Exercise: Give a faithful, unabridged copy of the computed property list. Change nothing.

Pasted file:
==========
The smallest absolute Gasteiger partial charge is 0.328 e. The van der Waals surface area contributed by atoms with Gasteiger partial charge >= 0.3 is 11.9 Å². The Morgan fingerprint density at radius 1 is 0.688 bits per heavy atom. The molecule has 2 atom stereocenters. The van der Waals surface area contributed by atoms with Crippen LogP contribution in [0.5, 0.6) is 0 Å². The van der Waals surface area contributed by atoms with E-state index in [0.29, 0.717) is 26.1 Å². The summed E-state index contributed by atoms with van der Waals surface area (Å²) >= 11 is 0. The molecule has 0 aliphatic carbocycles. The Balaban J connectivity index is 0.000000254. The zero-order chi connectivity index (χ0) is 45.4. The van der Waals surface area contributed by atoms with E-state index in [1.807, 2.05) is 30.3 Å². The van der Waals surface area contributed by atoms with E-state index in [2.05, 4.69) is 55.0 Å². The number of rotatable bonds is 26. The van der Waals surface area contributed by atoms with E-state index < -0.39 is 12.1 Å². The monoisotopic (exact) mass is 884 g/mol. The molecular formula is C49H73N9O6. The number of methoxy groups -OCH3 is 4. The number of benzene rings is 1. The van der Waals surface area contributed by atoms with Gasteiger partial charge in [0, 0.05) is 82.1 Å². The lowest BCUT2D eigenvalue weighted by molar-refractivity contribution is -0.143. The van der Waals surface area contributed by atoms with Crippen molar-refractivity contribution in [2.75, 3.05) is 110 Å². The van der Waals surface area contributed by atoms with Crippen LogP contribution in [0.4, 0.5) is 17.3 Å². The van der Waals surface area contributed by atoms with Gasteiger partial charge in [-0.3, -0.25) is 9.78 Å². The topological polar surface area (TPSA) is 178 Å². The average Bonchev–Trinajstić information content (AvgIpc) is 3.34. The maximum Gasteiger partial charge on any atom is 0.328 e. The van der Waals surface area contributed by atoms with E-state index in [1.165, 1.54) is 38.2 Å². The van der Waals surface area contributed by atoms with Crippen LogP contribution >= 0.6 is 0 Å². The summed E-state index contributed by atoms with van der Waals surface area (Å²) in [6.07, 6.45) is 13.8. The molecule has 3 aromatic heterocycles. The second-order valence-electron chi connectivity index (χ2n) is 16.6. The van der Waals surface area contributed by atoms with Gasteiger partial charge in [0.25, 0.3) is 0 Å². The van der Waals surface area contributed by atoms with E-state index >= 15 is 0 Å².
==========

The smallest absolute Gasteiger partial charge is 0.328 e. The van der Waals surface area contributed by atoms with Gasteiger partial charge >= 0.3 is 11.9 Å². The Morgan fingerprint density at radius 1 is 0.688 bits per heavy atom. The molecule has 2 atom stereocenters. The van der Waals surface area contributed by atoms with Crippen LogP contribution in [0.5, 0.6) is 0 Å². The van der Waals surface area contributed by atoms with E-state index in [0.29, 0.717) is 26.1 Å². The summed E-state index contributed by atoms with van der Waals surface area (Å²) >= 11 is 0. The molecule has 0 aliphatic carbocycles. The Balaban J connectivity index is 0.000000254. The zero-order chi connectivity index (χ0) is 45.4. The van der Waals surface area contributed by atoms with E-state index in [1.807, 2.05) is 30.3 Å². The van der Waals surface area contributed by atoms with E-state index in [2.05, 4.69) is 55.0 Å². The number of rotatable bonds is 26. The van der Waals surface area contributed by atoms with E-state index < -0.39 is 12.1 Å². The monoisotopic (exact) mass is 884 g/mol. The molecular formula is C49H73N9O6. The number of methoxy groups -OCH3 is 4. The number of benzene rings is 1. The van der Waals surface area contributed by atoms with Gasteiger partial charge in [0, 0.05) is 82.1 Å². The lowest BCUT2D eigenvalue weighted by molar-refractivity contribution is -0.143. The van der Waals surface area contributed by atoms with Crippen molar-refractivity contribution in [2.75, 3.05) is 110 Å². The van der Waals surface area contributed by atoms with Crippen LogP contribution in [0.4, 0.5) is 17.3 Å². The van der Waals surface area contributed by atoms with Gasteiger partial charge in [-0.3, -0.25) is 9.78 Å². The topological polar surface area (TPSA) is 178 Å². The average Bonchev–Trinajstić information content (AvgIpc) is 3.34. The maximum Gasteiger partial charge on any atom is 0.328 e. The van der Waals surface area contributed by atoms with E-state index in [1.165, 1.54) is 38.2 Å². The van der Waals surface area contributed by atoms with Crippen LogP contribution >= 0.6 is 0 Å². The summed E-state index contributed by atoms with van der Waals surface area (Å²) in [6.07, 6.45) is 13.8. The molecule has 3 aromatic heterocycles. The second-order valence-electron chi connectivity index (χ2n) is 16.6. The van der Waals surface area contributed by atoms with Gasteiger partial charge in [0.25, 0.3) is 0 Å². The van der Waals surface area contributed by atoms with E-state index >= 15 is 0 Å².